It’s usually considered a good business practice that when you write an email that is about to go out to the entire company, you typically have someone else read it over once just to make sure it sounds good. When we look at things four and five times, we get to a point where errors don’t even register anymore. Getting that second set of eyes can make all the difference between writing something like “Let’s eat Grandma” and “Let’s eat, Grandma.” So your colleague gives it the once over, says it’s good to go, and you send it off.
FREEZE THIS MOMENT
Let’s think about what we just did here. We wrote something meant to be consumed by lots of readers. We constructed and revised. We brought in someone else to check our work. Then we finally sent the message.
In essence, we asked our colleague to perform a test on something we built. It’s a good idea because if we distribute something to lots of people and it hasn’t been tested, one error potentially becomes one hundred errors. Not great.
When your company decides to automate its operations with special software, you need to take similar steps to ensure that you’re giving workable solutions to the rest of your team. The software needs testing. However, this testing takes much more time than just scanning over an email as in the example above.
Many times, you won’t be able to cobble together a team to do this testing because they already have their own responsibilities to do during the day. For large-scale automation testing, you need to consider outsourcing this task to a quality assurance testing company. In other words, a company that specializes in testing software.
Allow us to give you a quick rundown on how to go about outsourcing your testing needs:
1. Know what an automated test does
2. Prepare your test automation process to be outsourced
3. Analyze the results
Step 1–Know What Automated Tests Do And Can’t Do
An automated test is one that can be repeated frequently and efficiently. They also produce the same results every time provided the conditions of the test remain the same. However, they can also be set up to manipulate different variables at different times, which ends up giving you valuable information about what to expect when the unexpected happens. Last, but certainly not least, automated tests provide you unbiased information about the viability of the software.
Of course, because the tests are automated, they still leave out some potentially valuable information. User preferences such as how easy it is to interface with the software are not part of automated tests because computers are not substitutes for human opinions. Remember this fact when considering the results of testing automation.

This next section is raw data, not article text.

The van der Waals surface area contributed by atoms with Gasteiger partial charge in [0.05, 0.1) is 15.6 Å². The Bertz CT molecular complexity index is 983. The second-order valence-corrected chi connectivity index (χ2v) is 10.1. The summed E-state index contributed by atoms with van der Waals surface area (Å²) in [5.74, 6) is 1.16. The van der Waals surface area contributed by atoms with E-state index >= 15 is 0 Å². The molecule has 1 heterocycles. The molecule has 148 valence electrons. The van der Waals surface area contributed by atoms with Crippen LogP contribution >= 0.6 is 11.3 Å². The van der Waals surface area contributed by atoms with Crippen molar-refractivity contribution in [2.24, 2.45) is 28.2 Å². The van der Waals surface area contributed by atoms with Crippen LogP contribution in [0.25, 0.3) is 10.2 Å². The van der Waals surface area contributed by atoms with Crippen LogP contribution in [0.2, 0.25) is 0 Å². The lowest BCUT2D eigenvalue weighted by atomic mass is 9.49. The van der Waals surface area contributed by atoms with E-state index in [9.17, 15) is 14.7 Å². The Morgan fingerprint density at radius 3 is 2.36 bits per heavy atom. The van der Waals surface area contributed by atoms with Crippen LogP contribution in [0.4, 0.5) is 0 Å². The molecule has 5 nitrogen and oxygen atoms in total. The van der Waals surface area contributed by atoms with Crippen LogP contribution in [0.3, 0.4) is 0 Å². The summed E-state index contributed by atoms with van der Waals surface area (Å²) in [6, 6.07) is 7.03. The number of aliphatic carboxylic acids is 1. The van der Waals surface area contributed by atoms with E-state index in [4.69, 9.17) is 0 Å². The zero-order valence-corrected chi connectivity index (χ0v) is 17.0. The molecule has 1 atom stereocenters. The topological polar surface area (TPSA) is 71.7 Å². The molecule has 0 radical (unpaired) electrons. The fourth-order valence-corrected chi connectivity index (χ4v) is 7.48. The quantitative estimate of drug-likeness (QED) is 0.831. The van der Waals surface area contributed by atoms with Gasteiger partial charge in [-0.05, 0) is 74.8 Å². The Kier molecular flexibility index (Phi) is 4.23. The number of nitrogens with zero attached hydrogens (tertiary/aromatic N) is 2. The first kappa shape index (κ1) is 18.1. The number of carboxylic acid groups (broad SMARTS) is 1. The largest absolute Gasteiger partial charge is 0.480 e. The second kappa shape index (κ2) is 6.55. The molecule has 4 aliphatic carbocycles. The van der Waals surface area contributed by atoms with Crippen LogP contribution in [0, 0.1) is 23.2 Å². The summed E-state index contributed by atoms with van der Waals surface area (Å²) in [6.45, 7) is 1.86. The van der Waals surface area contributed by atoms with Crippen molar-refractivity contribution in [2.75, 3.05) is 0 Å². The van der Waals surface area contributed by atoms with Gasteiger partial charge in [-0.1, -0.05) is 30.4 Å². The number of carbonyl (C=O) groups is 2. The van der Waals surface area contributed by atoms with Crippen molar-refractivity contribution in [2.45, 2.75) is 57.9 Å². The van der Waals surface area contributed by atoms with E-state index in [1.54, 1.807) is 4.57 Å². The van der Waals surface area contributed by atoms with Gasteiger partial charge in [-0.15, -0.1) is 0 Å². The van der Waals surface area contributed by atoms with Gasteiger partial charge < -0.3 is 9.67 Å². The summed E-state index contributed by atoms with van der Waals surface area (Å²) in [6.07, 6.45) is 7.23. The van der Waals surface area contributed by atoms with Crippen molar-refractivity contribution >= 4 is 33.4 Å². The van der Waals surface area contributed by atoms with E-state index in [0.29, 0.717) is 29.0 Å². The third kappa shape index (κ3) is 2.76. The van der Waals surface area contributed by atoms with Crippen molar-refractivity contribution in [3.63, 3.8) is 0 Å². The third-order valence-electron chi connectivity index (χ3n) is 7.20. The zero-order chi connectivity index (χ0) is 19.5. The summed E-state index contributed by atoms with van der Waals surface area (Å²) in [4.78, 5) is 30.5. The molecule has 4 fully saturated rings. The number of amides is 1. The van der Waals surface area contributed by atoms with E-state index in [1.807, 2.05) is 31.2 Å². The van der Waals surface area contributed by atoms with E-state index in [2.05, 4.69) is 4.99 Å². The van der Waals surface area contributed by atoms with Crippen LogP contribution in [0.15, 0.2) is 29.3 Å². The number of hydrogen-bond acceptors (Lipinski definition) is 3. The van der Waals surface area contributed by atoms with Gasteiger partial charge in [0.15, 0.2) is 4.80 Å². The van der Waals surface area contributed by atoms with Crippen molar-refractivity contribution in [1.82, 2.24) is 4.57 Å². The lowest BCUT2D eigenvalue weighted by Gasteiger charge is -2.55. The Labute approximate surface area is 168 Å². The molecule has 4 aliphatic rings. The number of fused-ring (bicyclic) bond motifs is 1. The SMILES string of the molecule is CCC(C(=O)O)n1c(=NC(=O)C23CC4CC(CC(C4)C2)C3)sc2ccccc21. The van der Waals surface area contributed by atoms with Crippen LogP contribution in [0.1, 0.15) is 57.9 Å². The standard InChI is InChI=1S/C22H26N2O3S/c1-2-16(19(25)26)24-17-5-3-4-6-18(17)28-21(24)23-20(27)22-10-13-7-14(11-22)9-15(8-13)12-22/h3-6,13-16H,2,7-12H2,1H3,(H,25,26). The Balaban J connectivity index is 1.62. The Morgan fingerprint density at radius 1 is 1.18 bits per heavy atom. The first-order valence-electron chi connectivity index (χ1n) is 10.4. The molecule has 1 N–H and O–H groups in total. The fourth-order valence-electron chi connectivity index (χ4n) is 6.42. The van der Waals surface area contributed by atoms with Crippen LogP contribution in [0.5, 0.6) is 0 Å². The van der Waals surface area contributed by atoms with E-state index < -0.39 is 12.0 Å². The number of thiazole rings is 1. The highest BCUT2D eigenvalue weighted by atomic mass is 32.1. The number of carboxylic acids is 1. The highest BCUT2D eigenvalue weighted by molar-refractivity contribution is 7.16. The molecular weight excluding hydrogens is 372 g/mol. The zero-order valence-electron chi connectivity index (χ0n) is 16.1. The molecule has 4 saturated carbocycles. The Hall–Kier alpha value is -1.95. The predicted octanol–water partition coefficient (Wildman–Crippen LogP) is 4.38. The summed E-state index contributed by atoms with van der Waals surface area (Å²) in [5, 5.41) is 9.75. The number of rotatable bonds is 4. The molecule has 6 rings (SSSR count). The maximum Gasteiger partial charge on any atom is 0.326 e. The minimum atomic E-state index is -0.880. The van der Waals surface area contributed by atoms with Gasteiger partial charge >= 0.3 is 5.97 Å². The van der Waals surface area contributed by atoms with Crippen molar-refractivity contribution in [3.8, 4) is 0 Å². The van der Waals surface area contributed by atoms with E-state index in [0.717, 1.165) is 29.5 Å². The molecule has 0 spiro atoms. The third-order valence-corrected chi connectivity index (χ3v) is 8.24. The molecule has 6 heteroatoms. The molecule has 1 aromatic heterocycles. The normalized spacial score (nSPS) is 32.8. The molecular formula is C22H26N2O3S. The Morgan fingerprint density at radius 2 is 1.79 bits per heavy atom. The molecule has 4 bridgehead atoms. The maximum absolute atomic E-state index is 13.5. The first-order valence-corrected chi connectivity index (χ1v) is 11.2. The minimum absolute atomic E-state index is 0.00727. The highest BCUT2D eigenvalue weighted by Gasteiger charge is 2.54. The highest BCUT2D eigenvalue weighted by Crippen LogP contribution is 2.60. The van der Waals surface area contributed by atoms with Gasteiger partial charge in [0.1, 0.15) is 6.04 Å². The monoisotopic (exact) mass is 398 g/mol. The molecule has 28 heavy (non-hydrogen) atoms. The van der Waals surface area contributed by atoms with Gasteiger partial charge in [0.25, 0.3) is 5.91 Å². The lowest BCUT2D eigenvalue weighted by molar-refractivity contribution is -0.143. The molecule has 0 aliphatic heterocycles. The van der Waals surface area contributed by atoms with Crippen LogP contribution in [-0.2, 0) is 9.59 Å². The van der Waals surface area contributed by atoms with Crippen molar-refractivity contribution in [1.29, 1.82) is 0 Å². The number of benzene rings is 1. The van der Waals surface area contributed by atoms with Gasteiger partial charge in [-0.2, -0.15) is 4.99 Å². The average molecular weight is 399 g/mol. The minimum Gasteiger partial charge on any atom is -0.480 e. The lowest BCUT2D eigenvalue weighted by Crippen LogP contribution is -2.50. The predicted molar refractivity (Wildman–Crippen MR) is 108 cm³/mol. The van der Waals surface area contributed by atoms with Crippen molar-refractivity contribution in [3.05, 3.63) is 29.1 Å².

Step 2–Prepare Your Test Automation Process For Outsourcing
Before you can outsource your testing, you’ll need to set up some conditions that can actually be tested. Take some data that would be a realistic representation of something you’re trying to automate. Then, make a list of the particular variables you’d like to analyze. In other words, give the tester lots of different ways to run the software so that you can see the widest range of possibilities of what the software can actually do for you.
This task is a great one for anyone in your company who’s good at coming up with creative yet still plausible “what if?” questions. Brainstorm with your team all of the different ways the data could be manipulated via variables.
Something else to consider is the kind of data you want from your software. What kind of data would be the most empowering, informative data available to your staff? Ask your team to help you figure this out. You can eventually make a list of the types of reports you’d want to know from your data. Outsourced testers can get any and all of this information for you.
Once you know what you want from your testing, it’s time to have the outsourced tester run all of the trials. Sit back, let them do their thing, and then wait for the results.
Step 3–Analyze The Results
Lots of different testing companies have their own ways of reporting results. However, many will often rely on some sort of pass/fail mechanism. Your top priority in this stage is understanding what the software actually did give the conditions you supplied. If the results come back and all of the tests are listed with a “pass”, that’s a good sign you may have the right software selection for your company.
If you see lots of “fails”, however, then it’s possible you may not have the right software for your needs. Revisit the conditions to see if it’s truly the software’s inability to run certain tests or if it’s something else you haven’t considered.
One more thing about this step–if this software is something that you developed within your own company, then your developers will be most interested in reading about the passes and fails. They’ll likely look at the logs and figure out what went wrong before fixing it. Once they do that, it’s time to repeat Step 2 and send out the software for testing again.
It’s Still Worth It
Is it a pain to have to look elsewhere to get something done for you? Sometimes it is. However, when you consider the volume of work that needs to be done for an automation software that will ultimately save you thousands of hours and wasted efforts down the road, the extra cost of outsourcing might very well be worth your time. As we all know, sometimes it’s worth absorbing a larger cost upfront to reap big-time rewards in the long term. Let us know about your adventures with test automation outsourcing on our social media pages, and keep checking our blog for more info.